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Originally Posted by thepianoplayer416
Last year I worked on the Bach Contrapunctus #1 from "The Art of Fugue" BWV 1080. The piece has 4 voices. I learned it years ago with the piano sound and ended up recording with the organ sound. If you're playing a piece with short and well articulated notes like a Bach Invention, a piano sound is a good choice. For slower pieces with long sustained notes, the piano sound doesn't do justice to the piece.


Bach wrote a number of fugues specifically for the organ. These pieces usually have a low "walking" bass line that is too low to combine with the notes of the LH so the organ pedal is needed. The instrumentation for the Art of Fugue is rather ambiguous. Bach died before finishing the last fugue. Over the years these have been performed with brass, string ensembles, solo piano & other instruments.

Yeah, the inventions I've played with the organ voice sound better on the piano/harpsichord, I think. Maybe the lighter flute organ voice is ok but they sound odd with the 'tutti'! I quite liked the inventions on the nylon string guitar voice. Very lovely, and domestic, like being in Bach's house! But the tied-notes of the fugues, especially the slower ones, sound amazing. The contrapuntal texture just comes to life in a way that is an absolute delight.

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Originally Posted by prout
Just a quite note. One can use the sostenuto pedal in many of Bach's works to sustain Pedal Tones.

Ex: WTC Book I, Fugue I, last four measures, play C3 with the octave C2 and hold the sostenuto pedal down.

Ex: WTC Book I, Fugue XX, last five measures, play A2 and A1 simultaneously and hold the sostenuto pedal down.

Doing this frees up the left hand for more important things and also allows some of the energy in the upper notes to continually reinforce the sustained Pedal Tone.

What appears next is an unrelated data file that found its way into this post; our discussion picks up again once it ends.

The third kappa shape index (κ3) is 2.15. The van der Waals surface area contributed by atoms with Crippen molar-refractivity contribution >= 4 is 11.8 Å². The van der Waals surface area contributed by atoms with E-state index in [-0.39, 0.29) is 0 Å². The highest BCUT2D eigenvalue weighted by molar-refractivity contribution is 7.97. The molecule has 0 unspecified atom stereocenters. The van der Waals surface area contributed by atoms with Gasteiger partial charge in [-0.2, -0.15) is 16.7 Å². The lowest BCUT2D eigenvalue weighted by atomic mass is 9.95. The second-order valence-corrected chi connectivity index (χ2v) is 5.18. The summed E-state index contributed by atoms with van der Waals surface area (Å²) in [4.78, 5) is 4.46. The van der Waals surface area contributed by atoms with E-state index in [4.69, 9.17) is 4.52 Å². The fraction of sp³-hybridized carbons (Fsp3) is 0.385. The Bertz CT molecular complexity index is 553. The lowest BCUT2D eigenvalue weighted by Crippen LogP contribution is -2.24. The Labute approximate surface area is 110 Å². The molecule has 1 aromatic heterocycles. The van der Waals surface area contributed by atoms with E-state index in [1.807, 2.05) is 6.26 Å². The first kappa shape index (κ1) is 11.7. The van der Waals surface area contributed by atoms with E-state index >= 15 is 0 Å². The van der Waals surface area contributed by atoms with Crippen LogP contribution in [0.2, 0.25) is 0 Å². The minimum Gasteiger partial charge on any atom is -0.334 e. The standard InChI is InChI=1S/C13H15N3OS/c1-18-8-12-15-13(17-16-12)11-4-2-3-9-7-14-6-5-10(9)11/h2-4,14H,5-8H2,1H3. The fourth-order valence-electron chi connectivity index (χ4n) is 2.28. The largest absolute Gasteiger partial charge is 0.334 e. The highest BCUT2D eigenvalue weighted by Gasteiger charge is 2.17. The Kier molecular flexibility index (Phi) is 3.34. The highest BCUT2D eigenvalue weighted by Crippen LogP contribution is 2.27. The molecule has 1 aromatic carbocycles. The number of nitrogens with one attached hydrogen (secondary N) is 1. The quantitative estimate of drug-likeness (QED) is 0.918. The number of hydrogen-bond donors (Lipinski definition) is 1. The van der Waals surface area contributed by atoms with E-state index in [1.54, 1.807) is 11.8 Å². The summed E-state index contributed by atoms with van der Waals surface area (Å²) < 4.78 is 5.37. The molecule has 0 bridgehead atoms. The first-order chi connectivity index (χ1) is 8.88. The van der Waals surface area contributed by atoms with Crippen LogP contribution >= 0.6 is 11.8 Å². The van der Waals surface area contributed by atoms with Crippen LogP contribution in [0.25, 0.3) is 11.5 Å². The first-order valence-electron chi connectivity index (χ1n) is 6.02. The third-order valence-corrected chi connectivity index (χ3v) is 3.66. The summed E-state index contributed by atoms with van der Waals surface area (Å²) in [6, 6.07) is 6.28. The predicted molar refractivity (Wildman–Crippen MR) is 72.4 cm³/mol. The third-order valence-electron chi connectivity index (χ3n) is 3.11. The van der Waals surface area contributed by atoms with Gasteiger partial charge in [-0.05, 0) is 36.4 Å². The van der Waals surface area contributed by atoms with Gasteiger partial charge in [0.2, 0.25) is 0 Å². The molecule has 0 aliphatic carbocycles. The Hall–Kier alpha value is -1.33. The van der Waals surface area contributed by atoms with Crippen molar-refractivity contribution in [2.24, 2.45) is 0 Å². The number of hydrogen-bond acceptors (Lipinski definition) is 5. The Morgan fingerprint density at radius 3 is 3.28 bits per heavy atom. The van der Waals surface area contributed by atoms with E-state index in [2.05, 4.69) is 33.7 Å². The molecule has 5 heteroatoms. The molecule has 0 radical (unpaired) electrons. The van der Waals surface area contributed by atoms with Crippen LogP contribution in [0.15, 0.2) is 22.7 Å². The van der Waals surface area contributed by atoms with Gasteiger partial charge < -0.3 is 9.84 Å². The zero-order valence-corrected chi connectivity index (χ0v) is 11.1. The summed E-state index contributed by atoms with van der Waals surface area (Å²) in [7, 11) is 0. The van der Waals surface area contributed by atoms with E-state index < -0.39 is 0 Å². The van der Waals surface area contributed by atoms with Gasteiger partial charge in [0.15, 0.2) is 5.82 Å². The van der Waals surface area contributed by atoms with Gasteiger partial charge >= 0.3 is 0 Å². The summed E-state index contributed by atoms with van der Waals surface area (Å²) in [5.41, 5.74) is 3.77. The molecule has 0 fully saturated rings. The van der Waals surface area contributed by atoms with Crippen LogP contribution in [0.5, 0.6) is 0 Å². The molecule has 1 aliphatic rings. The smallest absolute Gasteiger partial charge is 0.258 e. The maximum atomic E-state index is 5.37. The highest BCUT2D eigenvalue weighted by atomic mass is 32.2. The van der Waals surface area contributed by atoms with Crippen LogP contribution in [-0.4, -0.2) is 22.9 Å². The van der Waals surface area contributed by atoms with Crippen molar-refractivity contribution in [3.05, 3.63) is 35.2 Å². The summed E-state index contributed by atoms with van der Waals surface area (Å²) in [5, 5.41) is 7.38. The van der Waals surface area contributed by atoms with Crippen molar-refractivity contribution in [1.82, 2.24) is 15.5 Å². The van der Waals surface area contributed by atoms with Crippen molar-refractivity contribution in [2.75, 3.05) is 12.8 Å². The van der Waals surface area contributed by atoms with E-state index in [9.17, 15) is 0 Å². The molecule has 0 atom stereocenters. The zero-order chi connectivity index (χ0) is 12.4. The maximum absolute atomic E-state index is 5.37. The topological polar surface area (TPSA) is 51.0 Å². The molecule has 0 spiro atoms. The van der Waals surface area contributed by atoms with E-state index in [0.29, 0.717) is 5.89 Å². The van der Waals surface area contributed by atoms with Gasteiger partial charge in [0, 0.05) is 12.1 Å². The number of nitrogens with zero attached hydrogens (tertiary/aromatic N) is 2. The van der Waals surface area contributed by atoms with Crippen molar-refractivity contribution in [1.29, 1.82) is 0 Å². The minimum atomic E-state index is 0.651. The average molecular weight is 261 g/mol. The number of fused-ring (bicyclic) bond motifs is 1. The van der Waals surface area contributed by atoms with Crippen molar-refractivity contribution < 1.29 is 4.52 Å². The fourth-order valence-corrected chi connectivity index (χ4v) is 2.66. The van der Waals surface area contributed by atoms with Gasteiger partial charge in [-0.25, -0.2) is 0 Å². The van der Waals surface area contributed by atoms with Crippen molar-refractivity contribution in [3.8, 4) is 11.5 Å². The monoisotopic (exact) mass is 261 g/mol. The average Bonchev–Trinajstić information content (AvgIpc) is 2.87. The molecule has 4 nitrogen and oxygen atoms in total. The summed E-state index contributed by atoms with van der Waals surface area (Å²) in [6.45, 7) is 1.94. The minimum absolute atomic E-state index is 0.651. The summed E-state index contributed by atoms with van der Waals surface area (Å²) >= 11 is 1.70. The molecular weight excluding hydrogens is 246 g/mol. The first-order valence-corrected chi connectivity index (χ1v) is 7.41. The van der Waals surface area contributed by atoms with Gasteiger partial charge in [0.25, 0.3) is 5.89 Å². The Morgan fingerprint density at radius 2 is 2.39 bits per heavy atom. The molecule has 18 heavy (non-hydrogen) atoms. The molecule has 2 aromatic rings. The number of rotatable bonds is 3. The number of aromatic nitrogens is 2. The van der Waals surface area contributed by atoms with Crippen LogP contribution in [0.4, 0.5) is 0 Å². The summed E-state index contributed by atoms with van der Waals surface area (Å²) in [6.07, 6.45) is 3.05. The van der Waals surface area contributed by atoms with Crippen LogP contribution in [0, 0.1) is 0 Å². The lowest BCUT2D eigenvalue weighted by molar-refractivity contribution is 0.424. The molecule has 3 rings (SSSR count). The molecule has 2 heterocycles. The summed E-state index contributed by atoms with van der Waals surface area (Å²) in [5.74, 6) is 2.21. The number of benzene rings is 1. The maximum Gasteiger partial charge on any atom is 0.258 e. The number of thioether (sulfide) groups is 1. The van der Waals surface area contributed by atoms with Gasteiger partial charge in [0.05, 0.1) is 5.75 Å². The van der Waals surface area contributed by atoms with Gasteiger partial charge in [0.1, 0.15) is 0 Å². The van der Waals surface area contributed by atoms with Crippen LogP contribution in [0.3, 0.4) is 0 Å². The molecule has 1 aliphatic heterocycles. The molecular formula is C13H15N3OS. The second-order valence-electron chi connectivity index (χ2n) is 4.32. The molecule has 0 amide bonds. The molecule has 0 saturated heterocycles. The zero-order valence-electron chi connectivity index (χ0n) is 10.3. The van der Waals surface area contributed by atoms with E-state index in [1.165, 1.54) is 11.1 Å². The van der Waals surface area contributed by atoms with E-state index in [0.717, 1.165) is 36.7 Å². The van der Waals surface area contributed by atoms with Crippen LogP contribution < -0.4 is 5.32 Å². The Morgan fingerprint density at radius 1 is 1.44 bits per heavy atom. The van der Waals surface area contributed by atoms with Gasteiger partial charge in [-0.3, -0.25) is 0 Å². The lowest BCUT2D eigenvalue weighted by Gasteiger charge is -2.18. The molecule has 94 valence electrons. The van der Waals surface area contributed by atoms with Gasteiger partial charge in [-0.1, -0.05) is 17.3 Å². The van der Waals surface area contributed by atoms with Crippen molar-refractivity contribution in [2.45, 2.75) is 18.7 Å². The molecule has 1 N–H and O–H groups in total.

You can also use this in Musettes (or some Bach Gavottes that are really musettes).

Oh that's a good idea. The keyboard has a sostenuto pedal but I've never thought of using it for Bach at all. I've just only ever done 'finger pedaling' and not used even the sustain, which is probably a little puritanical. I'll try it smile

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Originally Posted by Sidokar
Bach did not specify the type of clavier instrument to be used for the majority of his keyboard compositions (except a few like like the Goldberg). That is also the case for the WTC. In the 18th century, there were a number of positive (chamber) organ used. So his pieces were also likely played occasionally on those instruments.

It makes me feel less heretical in using the Clavinova's organ sounds. I'd love to get one of those digital organs you see people using on YouTube, with a double keyboard, and pedal and speakers, all connected to a computer. They sound really impressive.

I remember once I was in York Minister on a guided tour [when I was a student, years ago] and someone was practicing the huge organ there. Not only could you not hear the guide talking but you could literally feel the sound of the organ coming up through the stone pavement via the soles of your feet. It was the most incredible experience, and I've loved the organ ever since.

I'd just repeat that if anyone has a Clavinova and wants to learn/practice contrapuntal music then using the organ voice is really useful, even if you end up playing the pieces on a piano.

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The more one gets into J.S. Bach's music, his life, his children's writings about their father's ideas, and the stylistic conventions of the late Baroque, you realize that live music was very improvisatory - it would have been unusual to ever play a piece the same way twice. Composers who admired Bach - Chopin for example - and the students of Chopin would take enormous liberties in adding measures, ornaments, fioritura, and such. Chopin would send different versions of his compositions to different publishers simultaneously.

Thankfully, we have jazz today to continue this great musical tradition, and a revival in exciting ad lib. performance practice, at least among some musicians, that allows them to really let go when performing those boring ABA arias of Bach - boring only when they used to be sung identically from end-to-end.

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One of my favourite bits of music making is doing figured bass in an ensemble. With just a single note to guide you, you are free from the visual distraction of full score music. How you voice the chords, how thick you make them, what octave spread you use, the melodic fragment dialogues you imitate or create with the other musicians on the fly, what rhythms you use for the passing notes, the type and quantity ornaments you use, are all dependent on your mood, the mood of the ensemble, the mood of the audience, and the acoustics of the building. It's never the same, even from one rehearsal quick take of a section to repeating it. It is truly exhilarating.